The wind gusted, catching the fringe of her scarf and the hem of her coat. It felt like a touch against her face, turning her gently leftward. Her gaze aligned perfectly with a large window, offering a view inside the carpenter's workshop where a lone man was kneeling in a fall of soft gray daylight. Broad of shoulder, humble in appearance and deeply masculine, the man worked with his head bent, carefully brushing sandpaper over a corner of something made of wood—his big body blocked any view of it.
Who is he? The question filled her mind and stilled all the worries and cautions in her heart. She forgot to take a step forward and simply stood rooted in place with the snowflakes sifting through the icy air like pure sugar, unable to take her eyes off the man. He was so big and rugged looking, he could have been made of steel.
Not that she was prone to noticing men or how they were built. Maybe it wasn't him that held her attention at all, she rationalized. Perhaps what caught her attention was the unlikely contrast between the intimidating-looking linebacker of a man working so patiently at his craft. It seemed like a paradox.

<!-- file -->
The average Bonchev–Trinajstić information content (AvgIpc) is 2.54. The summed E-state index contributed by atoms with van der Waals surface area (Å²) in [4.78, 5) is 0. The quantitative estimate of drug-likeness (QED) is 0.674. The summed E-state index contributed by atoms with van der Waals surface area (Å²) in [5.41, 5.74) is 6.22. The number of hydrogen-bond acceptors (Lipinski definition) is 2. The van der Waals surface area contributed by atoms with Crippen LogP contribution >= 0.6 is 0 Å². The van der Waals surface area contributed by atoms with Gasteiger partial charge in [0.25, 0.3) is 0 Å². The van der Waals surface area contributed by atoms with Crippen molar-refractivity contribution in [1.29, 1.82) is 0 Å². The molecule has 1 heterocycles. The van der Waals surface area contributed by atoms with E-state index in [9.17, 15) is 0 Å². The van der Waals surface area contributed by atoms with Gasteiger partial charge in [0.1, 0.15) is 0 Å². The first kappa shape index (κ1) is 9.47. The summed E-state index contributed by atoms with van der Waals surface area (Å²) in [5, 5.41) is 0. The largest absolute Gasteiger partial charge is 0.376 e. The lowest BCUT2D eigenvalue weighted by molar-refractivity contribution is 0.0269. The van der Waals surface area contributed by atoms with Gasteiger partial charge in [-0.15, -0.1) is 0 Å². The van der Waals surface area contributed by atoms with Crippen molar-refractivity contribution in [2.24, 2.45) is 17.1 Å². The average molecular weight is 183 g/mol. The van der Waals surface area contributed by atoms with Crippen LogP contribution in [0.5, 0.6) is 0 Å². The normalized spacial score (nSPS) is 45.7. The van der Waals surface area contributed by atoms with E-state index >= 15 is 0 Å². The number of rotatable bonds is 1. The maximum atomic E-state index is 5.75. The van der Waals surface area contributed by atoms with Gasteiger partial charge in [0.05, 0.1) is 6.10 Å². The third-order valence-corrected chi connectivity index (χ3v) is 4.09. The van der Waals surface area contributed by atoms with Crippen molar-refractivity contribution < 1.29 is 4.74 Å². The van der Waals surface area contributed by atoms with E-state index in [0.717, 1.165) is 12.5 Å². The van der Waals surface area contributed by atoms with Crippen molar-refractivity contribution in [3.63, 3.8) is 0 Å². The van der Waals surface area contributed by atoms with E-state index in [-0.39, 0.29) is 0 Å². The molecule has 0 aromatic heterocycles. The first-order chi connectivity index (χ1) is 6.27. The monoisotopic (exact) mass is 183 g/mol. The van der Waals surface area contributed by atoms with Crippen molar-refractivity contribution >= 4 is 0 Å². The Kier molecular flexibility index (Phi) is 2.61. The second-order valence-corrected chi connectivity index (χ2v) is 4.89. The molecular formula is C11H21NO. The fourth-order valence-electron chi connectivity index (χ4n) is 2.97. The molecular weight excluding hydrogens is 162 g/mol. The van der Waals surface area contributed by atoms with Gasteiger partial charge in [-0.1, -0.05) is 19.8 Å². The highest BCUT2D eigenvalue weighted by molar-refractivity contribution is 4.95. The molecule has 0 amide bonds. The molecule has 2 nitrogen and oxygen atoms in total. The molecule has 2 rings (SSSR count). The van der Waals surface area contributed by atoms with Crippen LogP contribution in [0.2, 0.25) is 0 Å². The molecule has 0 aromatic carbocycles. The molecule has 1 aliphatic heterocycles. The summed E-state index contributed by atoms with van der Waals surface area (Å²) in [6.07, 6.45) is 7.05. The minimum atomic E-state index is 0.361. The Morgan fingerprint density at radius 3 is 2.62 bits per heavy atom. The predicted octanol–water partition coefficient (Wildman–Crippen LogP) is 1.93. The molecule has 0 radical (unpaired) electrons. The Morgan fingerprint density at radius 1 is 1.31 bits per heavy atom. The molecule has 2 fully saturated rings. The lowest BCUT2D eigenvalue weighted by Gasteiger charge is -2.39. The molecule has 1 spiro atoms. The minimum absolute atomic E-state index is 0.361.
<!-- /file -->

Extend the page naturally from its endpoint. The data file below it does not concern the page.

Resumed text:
"Mom?" Mia had retraced her steps to see what had captured her mother's attention. "That's not Uncle Ben. Who is it?"
"I don't know. Probably one of his employees." Before she could move, the woodworker stiffened, as if he sensed her gaze. The breath left her lungs when he suddenly stood, all six feet of him, and stared back at her. He was pure silhouette, backlit by the faint light spilling from above. Caught between darkness and light he looked almost unreal, a shadowed form and nothing more.
Even before he took a step forward and moved into the light, Debra felt the power of his protective spirit; how silly was that? She wasn't given to flights of fancy. She didn't have the luxury of it as a hardworking single mom.
He gestured to the side of the building, not the front door, and Mia took off at a fast clip, galloping toward what appeared to be a side door. It swung open and there he was, the man in flesh and bone, with thick brown hair, dark eyes and a strong, ruggedly handsome face. He wore a plain navy blue thermal Henley and sawdust-covered jeans.